The producer of a film that follows researchers as they document species in the Grand Lake protected natural area is hoping the documentary will help heighten the profile of biodiversity research around the world.
Producer Lloyd Salomone and director Kent Martin, with Fredericton-based Flower Power Production Inc., got the idea for the film in 2011, when the two were working on another film about the Acadian forest.
Salomone says they crossed paths with some researchers from the New Brunswick Museum — in particular Don McAlpine, the museum's research chair of zoology.
"Don and his colleague Stephen Clayden spoke about their 20-year biodiversity project to go to 10 very large protected natural areas around the province of New Brunswick," he said. "To go there one summer and then the next summer, at different times, because different species come out at different times in the year."
'They have a very strong relationship with the natural world." - Filmmaker Lloyd Salomone, on N.B. bioblitz researchers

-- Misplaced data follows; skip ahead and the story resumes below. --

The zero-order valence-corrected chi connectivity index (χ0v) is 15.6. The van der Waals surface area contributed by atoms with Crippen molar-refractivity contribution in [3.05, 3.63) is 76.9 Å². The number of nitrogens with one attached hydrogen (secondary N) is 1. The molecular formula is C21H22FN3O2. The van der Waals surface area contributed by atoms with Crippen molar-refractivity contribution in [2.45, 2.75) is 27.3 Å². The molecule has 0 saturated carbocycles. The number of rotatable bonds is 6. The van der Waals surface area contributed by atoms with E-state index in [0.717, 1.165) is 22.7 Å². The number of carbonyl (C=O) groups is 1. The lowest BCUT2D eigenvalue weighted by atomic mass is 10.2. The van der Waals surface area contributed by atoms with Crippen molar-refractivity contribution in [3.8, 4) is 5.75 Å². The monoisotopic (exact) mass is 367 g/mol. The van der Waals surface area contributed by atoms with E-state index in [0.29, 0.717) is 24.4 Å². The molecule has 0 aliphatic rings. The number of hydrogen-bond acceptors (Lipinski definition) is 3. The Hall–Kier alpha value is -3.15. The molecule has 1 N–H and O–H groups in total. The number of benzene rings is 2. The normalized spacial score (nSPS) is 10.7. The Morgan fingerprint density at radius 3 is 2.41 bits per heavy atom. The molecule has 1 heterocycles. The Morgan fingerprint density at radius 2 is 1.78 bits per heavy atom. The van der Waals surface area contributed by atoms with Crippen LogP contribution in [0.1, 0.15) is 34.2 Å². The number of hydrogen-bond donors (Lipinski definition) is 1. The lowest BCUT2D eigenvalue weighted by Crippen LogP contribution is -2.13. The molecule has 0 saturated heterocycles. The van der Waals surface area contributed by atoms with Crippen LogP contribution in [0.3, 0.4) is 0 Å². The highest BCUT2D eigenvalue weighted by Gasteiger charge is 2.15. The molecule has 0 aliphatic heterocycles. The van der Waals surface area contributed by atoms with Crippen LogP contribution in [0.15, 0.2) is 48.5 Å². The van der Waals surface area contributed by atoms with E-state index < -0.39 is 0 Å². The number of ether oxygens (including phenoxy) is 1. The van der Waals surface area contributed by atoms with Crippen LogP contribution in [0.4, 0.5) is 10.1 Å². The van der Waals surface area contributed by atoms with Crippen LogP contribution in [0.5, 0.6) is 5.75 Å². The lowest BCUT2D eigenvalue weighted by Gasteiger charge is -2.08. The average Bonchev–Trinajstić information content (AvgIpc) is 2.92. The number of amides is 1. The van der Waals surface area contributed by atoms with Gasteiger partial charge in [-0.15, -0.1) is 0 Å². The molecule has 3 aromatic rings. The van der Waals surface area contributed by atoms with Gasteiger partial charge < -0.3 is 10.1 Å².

Salomone and Martin decided to follow the researchers in 2013 and 2014 on bioblitzes, as dozens of experts from North America and around the world gathered to document species of fish, insects, plants, fungi, reptiles, mammals and amphibians at a site in the middle of the province.
"It was just a matter of following them around and seeing the work they do, and love doing," Salomone said. "It became clear they have a very strong relationship with the natural world and they understand it in relation to climate change."
Salomone says the hope was to raise the profile of bioblitzes and biodiversity research — and it already seems to be succeeding. He will meet next week with officials from the Un Secretariate on the Convention on Biological Diversity in Montreal.
"They are very interested in the film and they want to use the film to heighten the profile of bioblitzes and biodiversity around the world," he said.
The 2011-2020 time period is the UN Decade of Biodiversity.
The filmmaker says he's also applying to film festivals and working with Nature NB to possibly develop a teaching guide, so anyone around the world will be able to screen the film, and host a discussion.
Every Living Thing – experiencing a bioblitz has its premiere on CBC Television Saturday at 8 p.m. AT.